Carbon dioxide emissions make the big headlines in climate change news, and with good reason--we've now seen the impact of carbon dioxide on global temperature. But carbon dioxide has a far more potent cousin lingering in her shadow. Methane comes in second to carbon dioxide in the amounts produced by human activity, and the amount of time it spends in the atmosphere, but compared to CO2, each molecule packs a much bigger punch. When compared pound for pound, the EPA found that methane's impact on climate change is 20 times greater than CO2. The gas' potency, combined with the fact that methane emissions are on the rise makes methane of great interest to scientists studying climate change.
What the world needs most are more things that explode in more ways. A team of researchers from the University of Southern California in Los Angeles, as well as one with Brazil's Federal University of São Paulo, sought the answer to a simple question: If they attached a compound known for its use in combustion to a dense carbon molecule, would the whole thing explode? Yes, it turns out. Why do this? Because they can, and because the field of nano-explosives is new, and it needs working tiny bombs before people can even start to figure out how to use them.
Escherichia coli (E. coli) has a bad reputation as the cause of particularly disgusting food poisoning incidents and other illnesses. But not all types of E. coli are bad--there are plenty of harmless varieties found just about everywhere, and some of them are getting put to work.
In 2009, a Maryland county court convicted Glenn Raynor of rape, the verdict hinging on a key piece of evidence: Raynor's DNA samples. However, Raynor didn't give his DNA willingly. After he consistently refused to provide any samples to the police, officers snagged a few samples of Raynor's sweat from a chair he had been sitting in during an interrogation session. The DNA matched DNA found at the crime scene, and the prosecution built their case around that fact, leading to a 100-year prison sentence.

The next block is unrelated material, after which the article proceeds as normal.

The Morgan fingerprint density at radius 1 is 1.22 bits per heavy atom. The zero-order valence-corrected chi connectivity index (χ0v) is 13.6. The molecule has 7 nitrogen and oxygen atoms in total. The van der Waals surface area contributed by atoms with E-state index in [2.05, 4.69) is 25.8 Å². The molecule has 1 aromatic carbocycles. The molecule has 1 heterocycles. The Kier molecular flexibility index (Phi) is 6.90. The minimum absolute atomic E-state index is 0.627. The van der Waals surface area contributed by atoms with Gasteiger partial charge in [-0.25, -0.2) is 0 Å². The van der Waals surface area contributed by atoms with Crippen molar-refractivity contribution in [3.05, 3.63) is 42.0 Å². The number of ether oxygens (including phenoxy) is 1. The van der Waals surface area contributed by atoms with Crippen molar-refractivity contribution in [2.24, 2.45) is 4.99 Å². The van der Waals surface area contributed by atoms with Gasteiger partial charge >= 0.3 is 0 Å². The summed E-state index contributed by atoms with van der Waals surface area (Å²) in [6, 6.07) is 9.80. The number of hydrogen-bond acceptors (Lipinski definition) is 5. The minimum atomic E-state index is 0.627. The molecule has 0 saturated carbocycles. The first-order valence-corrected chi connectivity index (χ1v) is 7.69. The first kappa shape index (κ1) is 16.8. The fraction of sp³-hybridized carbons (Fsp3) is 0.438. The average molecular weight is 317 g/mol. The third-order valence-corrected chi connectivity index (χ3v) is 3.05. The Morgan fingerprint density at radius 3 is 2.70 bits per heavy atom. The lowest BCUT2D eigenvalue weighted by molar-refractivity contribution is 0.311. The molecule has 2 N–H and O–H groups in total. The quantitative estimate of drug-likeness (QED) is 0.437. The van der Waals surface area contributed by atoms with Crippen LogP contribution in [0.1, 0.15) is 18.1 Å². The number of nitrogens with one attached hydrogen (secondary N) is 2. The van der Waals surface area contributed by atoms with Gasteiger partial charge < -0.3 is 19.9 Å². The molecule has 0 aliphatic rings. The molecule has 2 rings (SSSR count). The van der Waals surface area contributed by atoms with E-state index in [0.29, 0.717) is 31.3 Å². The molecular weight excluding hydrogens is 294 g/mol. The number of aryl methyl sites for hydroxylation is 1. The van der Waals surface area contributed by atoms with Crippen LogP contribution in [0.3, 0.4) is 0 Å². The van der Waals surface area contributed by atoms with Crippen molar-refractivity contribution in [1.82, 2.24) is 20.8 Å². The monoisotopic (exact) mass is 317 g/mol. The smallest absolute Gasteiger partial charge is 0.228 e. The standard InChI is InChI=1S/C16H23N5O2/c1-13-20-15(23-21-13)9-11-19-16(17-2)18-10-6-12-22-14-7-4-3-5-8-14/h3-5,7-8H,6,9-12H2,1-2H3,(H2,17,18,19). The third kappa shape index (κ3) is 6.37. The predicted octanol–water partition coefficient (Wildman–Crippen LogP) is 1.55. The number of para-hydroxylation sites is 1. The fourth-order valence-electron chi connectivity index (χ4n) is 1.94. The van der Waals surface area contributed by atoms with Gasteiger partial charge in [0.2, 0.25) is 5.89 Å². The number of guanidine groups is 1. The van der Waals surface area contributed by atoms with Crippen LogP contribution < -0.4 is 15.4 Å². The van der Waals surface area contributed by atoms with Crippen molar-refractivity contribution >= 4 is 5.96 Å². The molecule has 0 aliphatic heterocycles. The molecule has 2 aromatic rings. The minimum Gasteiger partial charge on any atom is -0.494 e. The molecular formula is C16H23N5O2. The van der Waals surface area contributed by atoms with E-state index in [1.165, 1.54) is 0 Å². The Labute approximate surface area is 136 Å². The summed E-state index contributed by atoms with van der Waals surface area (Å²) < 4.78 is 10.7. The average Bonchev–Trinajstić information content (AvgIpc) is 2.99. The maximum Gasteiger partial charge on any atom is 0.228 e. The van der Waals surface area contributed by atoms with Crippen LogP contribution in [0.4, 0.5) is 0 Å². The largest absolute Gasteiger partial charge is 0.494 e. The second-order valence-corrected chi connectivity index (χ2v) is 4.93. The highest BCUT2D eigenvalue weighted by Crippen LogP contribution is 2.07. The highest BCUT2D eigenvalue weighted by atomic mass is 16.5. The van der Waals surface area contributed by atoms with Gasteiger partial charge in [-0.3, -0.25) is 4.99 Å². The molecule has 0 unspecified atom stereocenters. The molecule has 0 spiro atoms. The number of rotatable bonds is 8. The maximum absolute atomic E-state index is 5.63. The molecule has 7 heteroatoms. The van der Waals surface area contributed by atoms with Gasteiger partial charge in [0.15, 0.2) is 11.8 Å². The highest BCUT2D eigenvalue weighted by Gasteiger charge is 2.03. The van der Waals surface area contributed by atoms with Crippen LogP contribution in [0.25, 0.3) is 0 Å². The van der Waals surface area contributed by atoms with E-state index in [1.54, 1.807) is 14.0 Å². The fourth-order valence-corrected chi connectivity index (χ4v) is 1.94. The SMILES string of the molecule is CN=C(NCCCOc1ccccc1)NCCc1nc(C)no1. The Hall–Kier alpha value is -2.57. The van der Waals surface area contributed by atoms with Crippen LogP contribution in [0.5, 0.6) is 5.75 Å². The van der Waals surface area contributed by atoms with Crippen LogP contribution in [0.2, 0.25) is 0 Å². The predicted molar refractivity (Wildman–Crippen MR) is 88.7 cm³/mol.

The latest security vulnerability to make the rounds, aptly dubbed FREAK, shines a spotlight on why it's maybe not such a great idea to weaken the technology behind the security that we all rely on. Turns out that we're still paying for the mistakes of the 1990s--and I don't mean acid-washed jeans.
Designing an inch-long robot is tricky: there are lots of small moving parts, and it's hard to get a tiny enough battery that can still power the entire system. Instead of designing a whole new robot body, scientists at Texas A&M University instead hijacked an existing, efficient form: cockroaches. Using an implant that plugs into the roach's nervous system, they were able to steer the cockroach in the correct direction 60 percent of the time.
Everyone knows the age-old tactics for losing weight: eat better, eat less, and exercise more. But researchers at the University of Southern California may have found a way to sidestep that simple-sounding advice. Mice injected with a newly discovered hormone called MOTS-c gained less weight and were better able to regulate blood sugar, the same benefits they would have received if they had been exercising.